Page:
Kicking off the evening was the inaugural presentation of the Outstanding Contribution to British Agriculture award, which was given to Lord Henry Plumb.
Upon the announcement, he received rapturous applause from the audience for his achievements and influence on British agriculture and politics, which has spanned a 76-year farming career.
At 15, at the start of the Second World War, Henry was taken out of school by his father to temporarily help on the farm after their farmworkers were called to the army – but never returned.
What followed is a remarkable journey which has seen him rising through the ranks to become a member of the House of Lords for 25 years, the longest serving NFU President of nine years and president of the National Federation of Young Farmers Clubs to name just a few.
He was elected MEP for the Cotswolds in 1979 and became chairman of its agriculture committee. Several other chairmanships followed until he became president of the European Parliament itself in 1987, the first and only Briton to hold the post.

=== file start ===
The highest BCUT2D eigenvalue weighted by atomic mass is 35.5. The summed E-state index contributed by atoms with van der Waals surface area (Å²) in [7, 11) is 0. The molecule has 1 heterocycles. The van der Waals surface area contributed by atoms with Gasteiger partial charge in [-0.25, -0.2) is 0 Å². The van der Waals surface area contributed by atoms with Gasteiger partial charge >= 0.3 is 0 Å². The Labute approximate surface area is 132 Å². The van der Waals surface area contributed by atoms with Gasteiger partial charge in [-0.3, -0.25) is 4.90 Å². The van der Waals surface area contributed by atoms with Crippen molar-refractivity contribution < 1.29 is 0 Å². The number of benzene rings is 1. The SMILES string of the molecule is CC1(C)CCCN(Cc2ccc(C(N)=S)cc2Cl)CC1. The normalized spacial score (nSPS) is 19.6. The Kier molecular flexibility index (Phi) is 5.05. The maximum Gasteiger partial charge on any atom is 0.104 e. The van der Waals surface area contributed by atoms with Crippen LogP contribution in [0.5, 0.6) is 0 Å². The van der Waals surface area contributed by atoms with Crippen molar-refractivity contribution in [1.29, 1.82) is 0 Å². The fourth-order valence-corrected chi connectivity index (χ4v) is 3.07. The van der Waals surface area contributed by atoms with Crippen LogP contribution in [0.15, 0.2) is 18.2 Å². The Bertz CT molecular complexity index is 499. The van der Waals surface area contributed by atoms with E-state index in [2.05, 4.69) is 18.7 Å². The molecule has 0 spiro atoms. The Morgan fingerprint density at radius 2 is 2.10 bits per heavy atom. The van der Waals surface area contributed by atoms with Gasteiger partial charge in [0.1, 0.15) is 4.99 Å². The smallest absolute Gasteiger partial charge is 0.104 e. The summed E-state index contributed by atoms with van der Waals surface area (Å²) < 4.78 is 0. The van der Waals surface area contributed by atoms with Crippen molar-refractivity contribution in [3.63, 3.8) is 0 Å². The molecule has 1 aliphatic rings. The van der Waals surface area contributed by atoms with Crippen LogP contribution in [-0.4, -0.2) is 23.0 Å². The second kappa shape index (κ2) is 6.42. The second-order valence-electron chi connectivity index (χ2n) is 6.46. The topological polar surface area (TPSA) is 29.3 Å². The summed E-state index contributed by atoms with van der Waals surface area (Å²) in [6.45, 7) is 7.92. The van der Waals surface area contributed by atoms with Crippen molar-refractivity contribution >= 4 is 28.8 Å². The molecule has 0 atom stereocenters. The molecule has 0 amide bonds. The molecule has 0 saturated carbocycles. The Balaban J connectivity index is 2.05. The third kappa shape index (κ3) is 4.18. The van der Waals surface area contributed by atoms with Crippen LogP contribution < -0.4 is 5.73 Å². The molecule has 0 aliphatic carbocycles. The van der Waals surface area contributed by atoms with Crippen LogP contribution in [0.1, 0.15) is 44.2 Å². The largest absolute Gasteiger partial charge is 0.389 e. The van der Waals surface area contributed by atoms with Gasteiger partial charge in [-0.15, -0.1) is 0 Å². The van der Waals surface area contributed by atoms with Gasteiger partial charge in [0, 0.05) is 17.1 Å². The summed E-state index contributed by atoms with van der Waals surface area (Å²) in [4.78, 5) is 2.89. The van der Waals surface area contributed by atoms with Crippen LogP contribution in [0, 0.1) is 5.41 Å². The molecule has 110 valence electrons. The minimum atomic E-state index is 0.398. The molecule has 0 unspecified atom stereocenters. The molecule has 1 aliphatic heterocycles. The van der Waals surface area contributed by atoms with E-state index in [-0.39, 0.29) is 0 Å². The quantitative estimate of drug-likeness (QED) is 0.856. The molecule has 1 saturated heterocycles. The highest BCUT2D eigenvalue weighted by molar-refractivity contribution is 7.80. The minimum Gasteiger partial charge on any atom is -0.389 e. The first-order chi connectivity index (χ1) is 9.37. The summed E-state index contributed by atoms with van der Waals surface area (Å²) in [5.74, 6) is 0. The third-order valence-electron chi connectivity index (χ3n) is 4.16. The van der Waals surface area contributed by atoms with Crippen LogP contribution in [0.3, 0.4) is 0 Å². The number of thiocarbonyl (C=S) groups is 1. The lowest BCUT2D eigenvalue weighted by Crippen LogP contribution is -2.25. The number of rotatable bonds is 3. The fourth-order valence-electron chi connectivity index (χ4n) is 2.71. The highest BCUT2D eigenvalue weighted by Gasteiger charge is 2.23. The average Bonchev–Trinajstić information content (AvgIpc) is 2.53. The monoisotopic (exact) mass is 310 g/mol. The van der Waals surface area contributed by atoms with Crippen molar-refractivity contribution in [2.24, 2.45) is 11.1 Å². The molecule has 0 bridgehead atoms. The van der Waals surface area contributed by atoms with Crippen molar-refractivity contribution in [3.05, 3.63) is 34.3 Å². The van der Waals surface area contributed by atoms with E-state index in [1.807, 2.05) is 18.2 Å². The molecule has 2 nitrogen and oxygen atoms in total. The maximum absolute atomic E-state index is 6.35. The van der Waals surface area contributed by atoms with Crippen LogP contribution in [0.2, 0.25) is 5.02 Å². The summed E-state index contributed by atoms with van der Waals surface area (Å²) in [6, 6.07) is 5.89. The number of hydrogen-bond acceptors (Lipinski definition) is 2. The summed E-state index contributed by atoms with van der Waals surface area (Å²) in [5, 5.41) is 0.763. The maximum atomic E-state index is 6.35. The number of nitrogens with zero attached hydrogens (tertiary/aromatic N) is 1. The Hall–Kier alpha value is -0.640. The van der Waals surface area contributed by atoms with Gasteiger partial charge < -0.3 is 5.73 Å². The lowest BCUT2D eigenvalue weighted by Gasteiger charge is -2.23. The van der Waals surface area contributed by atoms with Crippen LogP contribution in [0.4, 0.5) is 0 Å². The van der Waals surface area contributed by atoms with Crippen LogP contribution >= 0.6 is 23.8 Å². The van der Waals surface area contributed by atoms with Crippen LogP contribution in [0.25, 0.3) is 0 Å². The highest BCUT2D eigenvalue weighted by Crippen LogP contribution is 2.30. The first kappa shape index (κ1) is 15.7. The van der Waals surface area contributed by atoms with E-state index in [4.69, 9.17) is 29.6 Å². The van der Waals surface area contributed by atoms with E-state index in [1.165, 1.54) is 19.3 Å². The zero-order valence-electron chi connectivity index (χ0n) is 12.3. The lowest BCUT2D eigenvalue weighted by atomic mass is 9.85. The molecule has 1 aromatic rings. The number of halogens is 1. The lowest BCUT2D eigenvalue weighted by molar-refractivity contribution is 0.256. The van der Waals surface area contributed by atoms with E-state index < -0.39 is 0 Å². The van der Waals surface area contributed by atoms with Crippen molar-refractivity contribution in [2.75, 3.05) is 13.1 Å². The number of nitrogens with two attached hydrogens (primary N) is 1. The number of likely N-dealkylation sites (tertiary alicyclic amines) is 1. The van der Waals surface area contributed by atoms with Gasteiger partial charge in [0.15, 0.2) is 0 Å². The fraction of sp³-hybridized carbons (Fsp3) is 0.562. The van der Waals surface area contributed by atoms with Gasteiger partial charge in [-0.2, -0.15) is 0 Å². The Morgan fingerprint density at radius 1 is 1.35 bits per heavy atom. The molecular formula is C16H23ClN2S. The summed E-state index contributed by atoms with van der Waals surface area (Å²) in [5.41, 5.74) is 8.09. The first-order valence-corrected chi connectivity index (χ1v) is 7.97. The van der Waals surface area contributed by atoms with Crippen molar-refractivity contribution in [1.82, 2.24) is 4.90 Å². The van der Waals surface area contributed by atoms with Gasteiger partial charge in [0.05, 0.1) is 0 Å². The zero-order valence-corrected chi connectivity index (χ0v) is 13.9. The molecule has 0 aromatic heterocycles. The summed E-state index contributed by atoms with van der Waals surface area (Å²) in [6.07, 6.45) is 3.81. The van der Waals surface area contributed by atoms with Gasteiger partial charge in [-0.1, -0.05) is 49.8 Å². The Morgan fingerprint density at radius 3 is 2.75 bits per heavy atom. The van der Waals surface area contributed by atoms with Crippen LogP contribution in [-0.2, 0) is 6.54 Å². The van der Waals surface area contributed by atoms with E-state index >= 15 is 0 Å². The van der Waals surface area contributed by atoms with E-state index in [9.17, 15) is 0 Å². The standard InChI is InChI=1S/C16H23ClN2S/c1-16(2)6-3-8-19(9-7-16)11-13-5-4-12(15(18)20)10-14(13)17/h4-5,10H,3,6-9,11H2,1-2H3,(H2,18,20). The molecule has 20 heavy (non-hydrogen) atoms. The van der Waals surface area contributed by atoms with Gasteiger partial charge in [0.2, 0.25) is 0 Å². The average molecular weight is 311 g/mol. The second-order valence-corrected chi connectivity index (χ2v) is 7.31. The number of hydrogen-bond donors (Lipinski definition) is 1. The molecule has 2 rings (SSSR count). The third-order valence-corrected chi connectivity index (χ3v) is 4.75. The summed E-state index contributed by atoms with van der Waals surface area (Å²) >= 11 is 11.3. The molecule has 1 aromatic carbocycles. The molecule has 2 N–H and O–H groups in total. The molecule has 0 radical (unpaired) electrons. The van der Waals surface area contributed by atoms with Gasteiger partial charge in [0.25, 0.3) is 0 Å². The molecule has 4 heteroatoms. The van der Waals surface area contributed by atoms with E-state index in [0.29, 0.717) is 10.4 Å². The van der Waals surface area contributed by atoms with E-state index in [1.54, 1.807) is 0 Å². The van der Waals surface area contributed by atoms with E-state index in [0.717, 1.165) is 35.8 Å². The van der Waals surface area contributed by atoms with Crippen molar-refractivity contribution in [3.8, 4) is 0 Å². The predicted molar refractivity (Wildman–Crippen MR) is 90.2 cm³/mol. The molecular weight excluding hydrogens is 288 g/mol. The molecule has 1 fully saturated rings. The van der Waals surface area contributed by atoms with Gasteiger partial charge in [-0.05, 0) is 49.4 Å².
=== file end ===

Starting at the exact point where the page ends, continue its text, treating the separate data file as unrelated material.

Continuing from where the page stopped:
In 2013, Henry launched the Henry Plumb Foundation to help young people realise their dreams of pursuing a career in agriculture.
With a team of mentors behind him, the Trust has contributed £88,000 to young farmers who have applied for bursaries to help fund a wide variety of projects.
Celebrating his 90th birthday earlier this year with his wife Majorie, three children and 16 great grandchildren, he continues to farm his pedigree Longhorns at Coleshill, Warwickshire, as well as remaining active in the House of Lords and within his Foundation.